Electric-car industry faces headwinds
Some major issues confronting alternative-energy vehicles include cost, battery charging and a general negative perception among prospective buyers.
We take a look at some of the obstacles faced by the electric vehicle industry, with a focus on battery electric vehicles.
Electric vehicles can be broadly divided into three categories based on the mechanism of motor propulsion. These are Hybrid Electric Vehicles (HEVs), Plug-in Hybrids (PHEVs) and Battery Electric Vehicles (BEVs).
Without getting into the specifics of how these vehicles function, for the purpose of our analysis, we focus on the fact that HEVs rely the most on conventional fuels (petroleum) while BEVs require absolutely no fuel, and PHEVs are midway between the two in terms of fuel requirements.
From an ideal standpoint, BEVs offer the best long-term solution to the automotive industry as zero fuel requirements imply minimal operating costs and no damage to the environment. However, there are a number of issues to consider before putting them ahead of the pack.
High battery costs
High battery costs have made BEVs far more expensive on average than comparable conventional engine vehicles like HEVs and PHEVs. This has proved to be a huge deterrent to the mass market and is expected to remain so until there is substantial reduction in battery costs. However, based on a 2011 report by clean-tech market intelligence firm Pike Research, battery prices are expected to drop by one-third by 2017. Tesla is betting hugely on such estimates considering that it plans to launch the Gen III in 2015, expected to be made available at prices as low as $30,000 and intended to target the mass market.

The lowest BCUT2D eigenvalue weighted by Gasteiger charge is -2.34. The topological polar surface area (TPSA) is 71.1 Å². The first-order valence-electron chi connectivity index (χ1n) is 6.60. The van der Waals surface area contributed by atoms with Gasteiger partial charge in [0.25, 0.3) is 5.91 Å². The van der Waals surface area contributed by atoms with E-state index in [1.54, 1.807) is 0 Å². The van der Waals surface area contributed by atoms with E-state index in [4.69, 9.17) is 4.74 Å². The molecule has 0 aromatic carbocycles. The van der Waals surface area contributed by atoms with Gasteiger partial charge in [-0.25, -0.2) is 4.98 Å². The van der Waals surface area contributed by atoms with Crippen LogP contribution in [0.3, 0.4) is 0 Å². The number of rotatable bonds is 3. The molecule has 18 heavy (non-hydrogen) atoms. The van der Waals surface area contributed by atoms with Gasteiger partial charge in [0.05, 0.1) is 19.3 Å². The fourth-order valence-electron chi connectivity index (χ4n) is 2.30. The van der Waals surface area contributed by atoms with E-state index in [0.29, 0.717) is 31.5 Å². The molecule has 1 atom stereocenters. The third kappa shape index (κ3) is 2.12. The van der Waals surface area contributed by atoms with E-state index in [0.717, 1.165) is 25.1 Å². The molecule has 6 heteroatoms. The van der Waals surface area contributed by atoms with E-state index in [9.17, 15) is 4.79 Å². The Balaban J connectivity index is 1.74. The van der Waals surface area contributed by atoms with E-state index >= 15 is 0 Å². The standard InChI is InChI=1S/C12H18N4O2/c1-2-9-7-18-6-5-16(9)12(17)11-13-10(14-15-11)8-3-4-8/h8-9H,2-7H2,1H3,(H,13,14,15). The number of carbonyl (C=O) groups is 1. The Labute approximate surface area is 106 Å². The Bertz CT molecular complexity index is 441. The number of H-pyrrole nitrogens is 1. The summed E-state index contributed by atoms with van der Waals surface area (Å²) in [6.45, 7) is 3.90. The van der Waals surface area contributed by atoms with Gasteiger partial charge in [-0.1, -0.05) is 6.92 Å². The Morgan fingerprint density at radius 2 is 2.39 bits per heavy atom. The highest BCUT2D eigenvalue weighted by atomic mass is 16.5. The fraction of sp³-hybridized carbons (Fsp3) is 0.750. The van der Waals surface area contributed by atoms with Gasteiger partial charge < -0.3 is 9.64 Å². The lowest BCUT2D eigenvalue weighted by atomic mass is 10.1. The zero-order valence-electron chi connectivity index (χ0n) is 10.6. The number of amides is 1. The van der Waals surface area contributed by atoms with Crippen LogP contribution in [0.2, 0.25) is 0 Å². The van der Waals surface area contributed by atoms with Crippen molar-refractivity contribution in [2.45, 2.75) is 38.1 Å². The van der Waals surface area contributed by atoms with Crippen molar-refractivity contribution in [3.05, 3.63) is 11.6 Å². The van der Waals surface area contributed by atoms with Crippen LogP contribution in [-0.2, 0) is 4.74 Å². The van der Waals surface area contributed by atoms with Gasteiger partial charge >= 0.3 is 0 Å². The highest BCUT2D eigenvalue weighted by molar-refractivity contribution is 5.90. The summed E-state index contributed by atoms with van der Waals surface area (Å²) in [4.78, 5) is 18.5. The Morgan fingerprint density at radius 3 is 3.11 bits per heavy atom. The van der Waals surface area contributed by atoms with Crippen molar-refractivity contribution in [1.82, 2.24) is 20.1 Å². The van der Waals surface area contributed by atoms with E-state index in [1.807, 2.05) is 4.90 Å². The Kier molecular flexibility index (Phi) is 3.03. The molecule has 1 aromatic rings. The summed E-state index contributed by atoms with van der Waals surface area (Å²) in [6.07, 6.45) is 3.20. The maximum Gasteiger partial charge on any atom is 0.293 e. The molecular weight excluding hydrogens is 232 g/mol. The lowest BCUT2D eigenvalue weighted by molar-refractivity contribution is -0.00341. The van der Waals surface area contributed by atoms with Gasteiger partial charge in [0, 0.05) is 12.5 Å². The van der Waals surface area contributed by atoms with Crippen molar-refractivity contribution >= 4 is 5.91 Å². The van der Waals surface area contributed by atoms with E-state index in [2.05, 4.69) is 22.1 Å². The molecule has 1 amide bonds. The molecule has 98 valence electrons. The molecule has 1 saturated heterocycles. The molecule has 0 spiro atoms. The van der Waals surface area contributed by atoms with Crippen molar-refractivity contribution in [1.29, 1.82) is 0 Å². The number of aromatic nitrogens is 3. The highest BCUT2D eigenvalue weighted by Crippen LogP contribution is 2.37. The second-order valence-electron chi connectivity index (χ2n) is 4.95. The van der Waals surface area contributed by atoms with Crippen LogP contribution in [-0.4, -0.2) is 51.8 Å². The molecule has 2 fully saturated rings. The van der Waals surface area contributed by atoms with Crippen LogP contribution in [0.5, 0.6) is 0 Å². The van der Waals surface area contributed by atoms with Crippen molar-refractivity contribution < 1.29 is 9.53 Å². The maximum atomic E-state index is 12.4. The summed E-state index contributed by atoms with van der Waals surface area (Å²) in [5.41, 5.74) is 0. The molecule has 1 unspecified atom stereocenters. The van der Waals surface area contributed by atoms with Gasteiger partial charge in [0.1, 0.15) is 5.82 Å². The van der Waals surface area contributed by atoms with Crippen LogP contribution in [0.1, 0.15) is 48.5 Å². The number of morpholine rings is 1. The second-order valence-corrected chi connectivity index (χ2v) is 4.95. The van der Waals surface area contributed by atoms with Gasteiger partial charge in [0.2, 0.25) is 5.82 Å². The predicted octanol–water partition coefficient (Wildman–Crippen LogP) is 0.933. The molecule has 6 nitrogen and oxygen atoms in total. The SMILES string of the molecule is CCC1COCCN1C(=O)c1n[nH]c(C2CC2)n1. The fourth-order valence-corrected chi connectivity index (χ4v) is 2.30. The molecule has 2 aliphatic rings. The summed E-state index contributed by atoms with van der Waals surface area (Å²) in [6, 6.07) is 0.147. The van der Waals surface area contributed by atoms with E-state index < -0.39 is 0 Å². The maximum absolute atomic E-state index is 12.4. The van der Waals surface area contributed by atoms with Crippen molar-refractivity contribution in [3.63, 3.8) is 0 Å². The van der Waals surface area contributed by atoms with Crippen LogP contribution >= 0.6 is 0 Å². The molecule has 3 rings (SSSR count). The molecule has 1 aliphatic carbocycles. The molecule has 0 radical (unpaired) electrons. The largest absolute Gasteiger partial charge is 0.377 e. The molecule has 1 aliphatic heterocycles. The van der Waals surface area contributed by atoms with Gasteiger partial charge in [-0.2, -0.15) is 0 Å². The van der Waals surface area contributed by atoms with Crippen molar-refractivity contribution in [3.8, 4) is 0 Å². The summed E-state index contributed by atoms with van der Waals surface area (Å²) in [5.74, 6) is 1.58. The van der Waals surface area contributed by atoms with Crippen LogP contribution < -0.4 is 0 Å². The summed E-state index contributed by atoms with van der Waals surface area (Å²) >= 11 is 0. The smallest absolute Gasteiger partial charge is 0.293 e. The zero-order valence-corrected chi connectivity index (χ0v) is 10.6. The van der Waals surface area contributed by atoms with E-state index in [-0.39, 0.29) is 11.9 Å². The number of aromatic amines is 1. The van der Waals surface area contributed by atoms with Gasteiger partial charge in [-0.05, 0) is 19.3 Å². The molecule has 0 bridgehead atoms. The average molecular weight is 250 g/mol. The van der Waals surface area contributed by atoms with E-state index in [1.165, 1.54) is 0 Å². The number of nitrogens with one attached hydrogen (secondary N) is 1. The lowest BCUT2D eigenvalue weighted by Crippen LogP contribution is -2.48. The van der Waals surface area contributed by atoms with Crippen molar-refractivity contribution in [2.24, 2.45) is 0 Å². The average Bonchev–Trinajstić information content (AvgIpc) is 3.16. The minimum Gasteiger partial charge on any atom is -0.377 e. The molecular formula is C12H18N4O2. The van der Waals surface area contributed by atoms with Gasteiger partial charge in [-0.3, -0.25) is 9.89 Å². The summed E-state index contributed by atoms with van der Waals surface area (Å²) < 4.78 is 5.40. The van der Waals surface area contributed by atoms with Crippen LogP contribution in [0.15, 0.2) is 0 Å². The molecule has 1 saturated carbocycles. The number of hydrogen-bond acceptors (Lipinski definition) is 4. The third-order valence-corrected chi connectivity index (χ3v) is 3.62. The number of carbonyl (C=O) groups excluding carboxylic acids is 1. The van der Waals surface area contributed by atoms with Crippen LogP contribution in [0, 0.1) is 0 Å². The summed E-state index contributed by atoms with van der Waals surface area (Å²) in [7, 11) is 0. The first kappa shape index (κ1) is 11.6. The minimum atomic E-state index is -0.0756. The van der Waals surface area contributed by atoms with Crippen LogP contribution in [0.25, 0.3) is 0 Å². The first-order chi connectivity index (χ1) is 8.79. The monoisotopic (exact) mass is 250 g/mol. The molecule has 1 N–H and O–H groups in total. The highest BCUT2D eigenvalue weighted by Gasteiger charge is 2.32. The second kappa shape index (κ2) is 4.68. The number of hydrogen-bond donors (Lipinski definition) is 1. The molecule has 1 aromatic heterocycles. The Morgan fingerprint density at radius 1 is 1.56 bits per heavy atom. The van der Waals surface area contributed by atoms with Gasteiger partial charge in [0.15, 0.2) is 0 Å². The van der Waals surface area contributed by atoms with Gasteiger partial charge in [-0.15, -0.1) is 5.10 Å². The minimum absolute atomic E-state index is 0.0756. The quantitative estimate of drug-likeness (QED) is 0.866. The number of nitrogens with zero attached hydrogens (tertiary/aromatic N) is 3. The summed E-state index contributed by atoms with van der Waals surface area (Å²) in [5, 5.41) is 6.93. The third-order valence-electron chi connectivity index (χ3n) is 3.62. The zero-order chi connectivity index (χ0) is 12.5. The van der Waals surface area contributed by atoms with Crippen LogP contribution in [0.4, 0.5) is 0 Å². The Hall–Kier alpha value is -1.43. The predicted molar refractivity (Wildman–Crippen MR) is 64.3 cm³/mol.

Issues with recharging
Another major issue faced by the BEV industry is battery recharging. Firstly, these vehicles take an unreasonably long amount of time to recharge. For example, the 2011 Nissan Leaf is estimated to take anywhere between 7.5 and 22 hours to charge a fully dead battery. This is obviously a huge problem for car owners who may not have sufficient time to charge their BEV cars, depending on daily commuting distance. BEV manufacturers are well aware of this issue and are developing charging equipment capable of much faster charging rates. Tesla is among the pioneers in this technology and plans to make these "superchargers" available by next year.
The battery charging station availability is an issue as well. BEVs can be charged at home, but most owners would prefer to have the choice of charging their vehicles away from home as well, in a manner similar to conventional fuel stations. This especially holds true for long-distance commuters. Many governments are setting up initiatives to develop charging station networks in anticipation of the growing BEV market, but it is still uncertain whether such an infrastructure will be developed anytime soon.
Negative perception of BEVs
The final issue is the perception of BEVs among prospective buyers. Although it is clear that BEVs offer a far superior long-term solution to the automotive industry compared to conventional fuel vehicles, the majority of car drivers may not be so receptive, yet. This is because of a number of reasons.
First, there is a widespread belief that batteries are unsafe and may lead to disasters. There have been considerable improvements made to ensure battery safety, but the negative perception remains.
Second, and a more realistic concern, is the limited range currently offered by BEVs. This has to do with battery storage capacity and efficiency. Tesla again leads in this domain. It offers battery packs of up to 85 kWh, which translates to a range of 300 miles. We believe that as BEVs gain more market penetration, the general perception of these vehicles will improve.
Overall, although BEVs are definitely the ideal long-term solution for the automotive industry, the industry currently faces a number of issues. We believe that BEVs will see several breakthroughs in the next couple of decades, and will become a formidable force in the auto industry in the long term.
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Consumers are very status conscious in Asia, Africa and other emerging-market areas. This is especially true in China.
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